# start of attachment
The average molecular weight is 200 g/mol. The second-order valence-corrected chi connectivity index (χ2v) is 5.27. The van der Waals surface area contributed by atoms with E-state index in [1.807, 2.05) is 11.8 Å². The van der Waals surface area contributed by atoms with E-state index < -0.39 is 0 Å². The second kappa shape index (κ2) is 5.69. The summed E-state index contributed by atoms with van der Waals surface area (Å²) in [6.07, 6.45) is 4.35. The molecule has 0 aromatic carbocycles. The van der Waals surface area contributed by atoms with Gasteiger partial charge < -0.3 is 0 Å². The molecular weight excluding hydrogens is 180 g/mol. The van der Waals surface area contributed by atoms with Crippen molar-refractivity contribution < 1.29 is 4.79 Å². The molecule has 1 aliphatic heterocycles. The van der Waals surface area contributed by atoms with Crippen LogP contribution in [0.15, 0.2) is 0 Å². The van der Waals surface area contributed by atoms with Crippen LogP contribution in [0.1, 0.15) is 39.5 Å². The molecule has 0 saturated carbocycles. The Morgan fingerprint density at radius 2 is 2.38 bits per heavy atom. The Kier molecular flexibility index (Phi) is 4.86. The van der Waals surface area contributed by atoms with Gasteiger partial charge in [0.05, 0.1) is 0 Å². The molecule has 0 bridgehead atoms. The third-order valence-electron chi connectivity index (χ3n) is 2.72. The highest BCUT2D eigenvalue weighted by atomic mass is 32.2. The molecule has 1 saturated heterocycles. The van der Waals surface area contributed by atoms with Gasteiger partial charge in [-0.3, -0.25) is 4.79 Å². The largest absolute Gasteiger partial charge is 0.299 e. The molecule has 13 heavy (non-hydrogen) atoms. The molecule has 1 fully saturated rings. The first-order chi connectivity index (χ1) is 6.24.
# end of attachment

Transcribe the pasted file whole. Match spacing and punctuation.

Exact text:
The average molecular weight is 200 g/mol. The second-order valence-corrected chi connectivity index (χ2v) is 5.27. The van der Waals surface area contributed by atoms with E-state index in [1.807, 2.05) is 11.8 Å². The van der Waals surface area contributed by atoms with E-state index < -0.39 is 0 Å². The second kappa shape index (κ2) is 5.69. The summed E-state index contributed by atoms with van der Waals surface area (Å²) in [6.07, 6.45) is 4.35. The molecule has 0 aromatic carbocycles. The van der Waals surface area contributed by atoms with Gasteiger partial charge < -0.3 is 0 Å². The molecular weight excluding hydrogens is 180 g/mol. The van der Waals surface area contributed by atoms with Crippen molar-refractivity contribution < 1.29 is 4.79 Å². The molecule has 1 aliphatic heterocycles. The van der Waals surface area contributed by atoms with Crippen LogP contribution in [0.15, 0.2) is 0 Å². The van der Waals surface area contributed by atoms with Crippen LogP contribution in [0.1, 0.15) is 39.5 Å². The molecule has 0 saturated carbocycles. The Morgan fingerprint density at radius 2 is 2.38 bits per heavy atom. The Kier molecular flexibility index (Phi) is 4.86. The van der Waals surface area contributed by atoms with Gasteiger partial charge in [0.05, 0.1) is 0 Å². The molecule has 0 bridgehead atoms. The third-order valence-electron chi connectivity index (χ3n) is 2.72. The highest BCUT2D eigenvalue weighted by atomic mass is 32.2. The molecule has 1 saturated heterocycles. The van der Waals surface area contributed by atoms with Gasteiger partial charge in [-0.3, -0.25) is 4.79 Å². The largest absolute Gasteiger partial charge is 0.299 e. The molecule has 13 heavy (non-hydrogen) atoms. The molecule has 1 fully saturated rings. The first-order chi connectivity index (χ1) is 6.24.